(CNN) – He's dealing with major controversies in his home state of New Jersey, but nationally Gov. Chris Christie remains one of the GOP's most potent rainmakers.
And Tuesday night Christie heads to New York City to attend a gathering and fundraiser for Senate Republicans, as they try to win back the chamber this November from the Democrats.
Follow @politicalticker Follow @psteinhausercnn
Christie is scheduled to speak at the National Republican Senatorial Committee's "Majority Makers Policy Retreat." The event, at the storied Harvard Club, will include major donors and supporters of the GOP.
"This is an event where donors interact with senators and candidates. The governor will be talking about the importance of winning back the Senate majority this fall, and how the Republican Party can compete and win in all corners of this country, including blue states," a senior aide to Christie told CNN.
Senate Minority Leader Mitch McConnell and Sens. Orrin Hatch of Utah and Jerry Moran of Kansas will be in attendance, a source with knowledge of the event told CNN. Democrats hold a 55-45 majority in the Senate (53 Democrats and two independents who caucus with the party), but are defending 21 of the 36 seats up for grabs in November's midterm elections. And half of the seats the Democrats are defending are located in red or purple states.
While assisting Senate Republicans Tuesday night, as chairman of the Republican Governors Association, Christie's main political task right now outside of the Garden State is to raise as much money as possible to help GOP governors and gubernatorial candidates win elections this year. Thirty-six states hold gubernatorial contests in November, with the GOP defending 22 of those seats.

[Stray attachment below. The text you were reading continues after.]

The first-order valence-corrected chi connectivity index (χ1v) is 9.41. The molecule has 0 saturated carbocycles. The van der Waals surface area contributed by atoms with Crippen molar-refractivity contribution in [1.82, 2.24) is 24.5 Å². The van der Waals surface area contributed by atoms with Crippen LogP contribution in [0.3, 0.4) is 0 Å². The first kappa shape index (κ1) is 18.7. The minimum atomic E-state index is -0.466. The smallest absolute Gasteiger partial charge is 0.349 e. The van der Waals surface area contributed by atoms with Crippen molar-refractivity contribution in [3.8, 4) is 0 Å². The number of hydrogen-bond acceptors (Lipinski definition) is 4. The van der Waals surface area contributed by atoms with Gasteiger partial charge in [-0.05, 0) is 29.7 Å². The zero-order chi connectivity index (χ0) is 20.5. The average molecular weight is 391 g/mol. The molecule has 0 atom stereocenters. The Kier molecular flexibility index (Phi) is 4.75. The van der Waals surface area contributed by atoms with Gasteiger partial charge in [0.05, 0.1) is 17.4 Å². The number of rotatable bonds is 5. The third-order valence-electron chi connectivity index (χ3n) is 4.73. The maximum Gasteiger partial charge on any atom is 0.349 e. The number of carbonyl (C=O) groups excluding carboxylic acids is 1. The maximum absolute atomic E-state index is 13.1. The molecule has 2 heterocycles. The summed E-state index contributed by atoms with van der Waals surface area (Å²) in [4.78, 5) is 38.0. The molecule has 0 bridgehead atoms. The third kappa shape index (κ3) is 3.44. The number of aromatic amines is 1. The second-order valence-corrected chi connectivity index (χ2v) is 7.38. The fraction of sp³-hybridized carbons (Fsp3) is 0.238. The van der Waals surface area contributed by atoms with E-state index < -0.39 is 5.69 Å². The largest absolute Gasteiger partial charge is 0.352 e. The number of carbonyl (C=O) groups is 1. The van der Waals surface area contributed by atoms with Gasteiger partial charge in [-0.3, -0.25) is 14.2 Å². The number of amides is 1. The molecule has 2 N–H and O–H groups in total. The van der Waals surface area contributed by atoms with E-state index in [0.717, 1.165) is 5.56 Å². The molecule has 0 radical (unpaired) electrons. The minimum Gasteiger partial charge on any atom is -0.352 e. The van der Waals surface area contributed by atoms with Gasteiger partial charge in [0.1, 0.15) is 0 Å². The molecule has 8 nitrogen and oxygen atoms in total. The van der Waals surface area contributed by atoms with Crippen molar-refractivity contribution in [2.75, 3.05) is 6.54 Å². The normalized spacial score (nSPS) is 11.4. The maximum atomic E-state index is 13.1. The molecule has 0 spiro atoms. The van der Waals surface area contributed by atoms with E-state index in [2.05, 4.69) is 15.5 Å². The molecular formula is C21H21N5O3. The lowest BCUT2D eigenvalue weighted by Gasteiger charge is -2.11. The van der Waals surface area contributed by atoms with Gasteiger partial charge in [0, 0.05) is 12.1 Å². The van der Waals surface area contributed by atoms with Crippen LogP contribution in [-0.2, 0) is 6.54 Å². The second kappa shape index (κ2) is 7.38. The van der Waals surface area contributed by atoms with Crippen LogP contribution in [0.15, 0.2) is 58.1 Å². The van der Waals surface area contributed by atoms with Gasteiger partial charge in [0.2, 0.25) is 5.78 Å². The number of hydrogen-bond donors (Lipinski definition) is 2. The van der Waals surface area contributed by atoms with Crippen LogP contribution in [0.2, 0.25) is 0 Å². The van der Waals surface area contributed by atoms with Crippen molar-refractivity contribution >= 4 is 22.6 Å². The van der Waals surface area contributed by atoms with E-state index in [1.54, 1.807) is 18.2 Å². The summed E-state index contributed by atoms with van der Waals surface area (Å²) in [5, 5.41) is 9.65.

Christie's problems back home
Christie's administration is facing multiple investigations in a controversy that has shaken the governor's political future. State lawmakers and the U.S. Attorney's Office are looking into allegations that top Christie appointees orchestrated traffic jams from September 9-13 by closing access lanes to the George Washington Bridge in Fort Lee to politically punish that town's mayor for not endorsing the governor's re-election.
Christie has denied knowing anything about the gridlock until after it occurred, and has said he knew nothing about any political mischief by members of his administration. He's also facing allegations by the Democratic mayor of Hoboken, New Jersey, that members of his administration held Superstorm Sandy recovery funds hostage in exchange for approval of a real estate development project in that city.
Christie's reaction to the deadly and destructive storm, which slammed into New Jersey and New York in late October 2012, launched him further into the national spotlight, sent his approval ratings in the Garden State soaring, and helped him easily win re-election last November.